Snyder. (US Navy Photo by Mass Communication Specialist 2nd Class Austin L. Simmons/ Released)

A native Santa Monican has made himself a living in the Navy. His craft, however, requires him to go that extra (nautical) mile.

Garrett Snyder, 37, is a Builder 1st Class in the Navy, which basically means that he, well, builds stuff. According to the Navy’s website, a builder is one of the more blue collar jobs in the military. A builder’s tasks can range from construction and operating bulldozers to preparing land surveys and assisting engineers.

Snyder, however, performs inspection, maintenance, repair and construction services of facilities for the Navy — underwater.

“It has its challenges,” Snyder said with a laugh in a phone call with the Daily Press.  “Construction is difficult enough as it is and when you add an environment not made for humans … The job takes a lot of preparation and training, physical and mental preparedness.”

Six months of dive school was needed just to prep Snyder for the job. He says his class of divers started with over 30 people, with only half graduating.

“The attrition rate can be high for that job, especially during training,” he said. “It’s a tough process.”

Aquatic adaptability was never an issue for Snyder, whose job has taken him everywhere from Chicago to Florida to Italy and now his current home of Joint Expeditionary Base Little
Creek-Fort Story in Little Creek, Virginia.

His military journey, however, began here in sunny Santa Monica.

Snyder was born at St. John’s hospital in 1982 to his mother, a school teacher (who also ran local preschool The Little People’s Place) and his father, an attorney (who worked in Santa Monica, off Wilshire).

Military is dominant in Snyder’s family,  his father a Vietnam draftee and Snyder’s grandfather a WWII vet. Even his sister is married to an officer in the Army.

“Ya know, I never really saw it that way but I can tell you it wasn’t on purpose,” Snyder said with a laugh.

After a memorable stint at Carlthorp elementary — Snyder says his love for math was born there, he set a mile and long jump record, and even shared an anecdote about meeting Goldie Hawn at his school — the Snyder’s moved to Castaic for a more rural setting for his parents.

The elder Snyder’s met in Kentucky, his father a post-war man looking for purpose (an eventual law degree), his mother attending college for a degree in teaching.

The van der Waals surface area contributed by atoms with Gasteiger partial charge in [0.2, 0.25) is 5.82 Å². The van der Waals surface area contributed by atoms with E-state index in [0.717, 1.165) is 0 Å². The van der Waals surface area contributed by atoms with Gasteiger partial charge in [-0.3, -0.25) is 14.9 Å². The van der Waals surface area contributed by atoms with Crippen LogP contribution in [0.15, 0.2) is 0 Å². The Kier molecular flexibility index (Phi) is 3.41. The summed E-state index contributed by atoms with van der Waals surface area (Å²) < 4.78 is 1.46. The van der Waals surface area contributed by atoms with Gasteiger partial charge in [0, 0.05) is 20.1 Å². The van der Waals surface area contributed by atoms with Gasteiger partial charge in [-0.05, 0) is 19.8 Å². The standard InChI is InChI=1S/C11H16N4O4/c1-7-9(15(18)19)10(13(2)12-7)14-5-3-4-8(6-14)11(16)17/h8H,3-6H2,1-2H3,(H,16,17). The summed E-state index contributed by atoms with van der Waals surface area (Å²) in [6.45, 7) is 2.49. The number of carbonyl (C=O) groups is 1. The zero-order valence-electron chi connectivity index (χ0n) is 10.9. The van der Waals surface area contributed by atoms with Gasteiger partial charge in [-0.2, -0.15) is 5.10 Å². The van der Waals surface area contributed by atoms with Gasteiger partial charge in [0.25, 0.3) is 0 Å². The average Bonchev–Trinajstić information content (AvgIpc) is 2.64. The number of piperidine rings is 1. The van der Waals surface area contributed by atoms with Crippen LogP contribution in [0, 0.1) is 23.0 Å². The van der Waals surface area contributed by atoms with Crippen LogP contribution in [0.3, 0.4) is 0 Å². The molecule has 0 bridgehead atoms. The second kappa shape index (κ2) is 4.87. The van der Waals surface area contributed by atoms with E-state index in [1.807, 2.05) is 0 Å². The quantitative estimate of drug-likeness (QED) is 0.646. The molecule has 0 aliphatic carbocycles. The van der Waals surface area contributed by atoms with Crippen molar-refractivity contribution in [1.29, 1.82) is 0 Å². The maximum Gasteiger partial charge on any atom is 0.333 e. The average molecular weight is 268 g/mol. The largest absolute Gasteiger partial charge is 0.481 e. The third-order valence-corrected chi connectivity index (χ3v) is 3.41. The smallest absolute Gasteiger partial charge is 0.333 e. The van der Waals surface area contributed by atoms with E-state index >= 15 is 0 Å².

Snyder followed his parents’ beginnings in Kentucky, away from the concrete jungle and highways of LA.

“I wanted to get out there and see different things,” Snyder recalls. My parents met there and I tried to take after my dad. It was always in his DNA to explore people and perspectives, see things from everyone’s point.”

Following his love of math led Snyder to major in civil engineering. However, not even the ability to solve complex equations could solve Snyder’s lax attitude towards schooling.

“I wasn’t performing very well in college, I was too immature to be out there on my own at that point,” Snyder said. “My grades fell and I just started working odd jobs around town. I hated it. Then I drove by a Navy recruiter’s office one day and it changed my life.”

Snyder said he joined due to being inspired by his grandfather and father’s service, despite his father’s reservations.

His father was a draftee, still dealing with his experiences in Vietnam. Snyder says his dad was “wishy-washy” but trusted his son’s judgment. His mother begged him not to go for fear “of getting blown up immediately.”

His father was airborne infantry in Vietnam and his grandfather was an equipment operator in WWII, both occupations which bred harrowing memories.

Luckily for Snyder, his first duty station was far from anything getting blown up. He was stationed in a now-defunct base, an island off the mainland of Italy.

Snyder stuck with construction like his grandfather, the underwater version of his job leading him to such experiences as salvage diving in Panama City and maintaining and building Navy facilities across the world.

Of all the travel and experiences he’s had in the Navy, Snyder says his favorite part of over 10 years in the Navy has been the people.

Before Snyder attended dive school, Snyder’s father was diagnosed with brain cancer. The same day Snyder received the news, his fellow dive school trainees collected donations for Snyder to get home and see his dad and be there for him after surgery.

“They sent flowers and everything,” Snyder said, choking up a bit as he recalled.

His father went through surgery and recovery, eventually making it to dive school graduation to put a pin on his son and congratulate him. “It was meaningful, to say the least,” Snyder said.

6 weeks before Snyder was set to deploy, his father went into remission and fell into a coma. Family informed Snyder that after many months, they would soon pull his father from life support.

Some sailors picked up donations for Snyder, unbeknownst to him, sending him an envelope of cash for a hotel, food, whatever he needed so that Snyder could be there for his father and his family.

“I can’t think of any other place that would be that quick and proactive to take care of their own. I still get choked up thinking about it. People take care of you and you try to pay that blessing forward… I’ll be hard pressed to find something better.”


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